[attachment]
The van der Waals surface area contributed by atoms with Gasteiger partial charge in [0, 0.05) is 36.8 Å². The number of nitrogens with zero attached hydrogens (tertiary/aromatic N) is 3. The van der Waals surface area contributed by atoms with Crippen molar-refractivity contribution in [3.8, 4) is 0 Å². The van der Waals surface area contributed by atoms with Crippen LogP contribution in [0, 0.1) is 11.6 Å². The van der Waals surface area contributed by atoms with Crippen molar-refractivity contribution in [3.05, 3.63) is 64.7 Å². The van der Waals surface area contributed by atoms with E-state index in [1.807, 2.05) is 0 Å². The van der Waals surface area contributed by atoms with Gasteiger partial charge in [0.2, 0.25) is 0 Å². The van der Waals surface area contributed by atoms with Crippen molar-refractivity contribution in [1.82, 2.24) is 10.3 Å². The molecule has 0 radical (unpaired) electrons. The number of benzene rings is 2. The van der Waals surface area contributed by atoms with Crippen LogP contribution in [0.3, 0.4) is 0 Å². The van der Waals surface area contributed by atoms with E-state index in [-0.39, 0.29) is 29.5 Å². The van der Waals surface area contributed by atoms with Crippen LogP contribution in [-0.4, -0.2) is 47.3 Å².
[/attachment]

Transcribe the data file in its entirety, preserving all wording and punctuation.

The van der Waals surface area contributed by atoms with Gasteiger partial charge in [0, 0.05) is 36.8 Å². The number of nitrogens with zero attached hydrogens (tertiary/aromatic N) is 3. The van der Waals surface area contributed by atoms with Crippen molar-refractivity contribution in [3.8, 4) is 0 Å². The van der Waals surface area contributed by atoms with Crippen LogP contribution in [0, 0.1) is 11.6 Å². The van der Waals surface area contributed by atoms with Crippen molar-refractivity contribution in [3.05, 3.63) is 64.7 Å². The van der Waals surface area contributed by atoms with E-state index in [1.807, 2.05) is 0 Å². The van der Waals surface area contributed by atoms with Gasteiger partial charge in [0.2, 0.25) is 0 Å². The van der Waals surface area contributed by atoms with Crippen molar-refractivity contribution in [1.82, 2.24) is 10.3 Å². The molecule has 0 radical (unpaired) electrons. The number of benzene rings is 2. The van der Waals surface area contributed by atoms with Crippen LogP contribution in [0.3, 0.4) is 0 Å². The van der Waals surface area contributed by atoms with E-state index in [-0.39, 0.29) is 29.5 Å². The van der Waals surface area contributed by atoms with Crippen LogP contribution in [-0.4, -0.2) is 47.3 Å².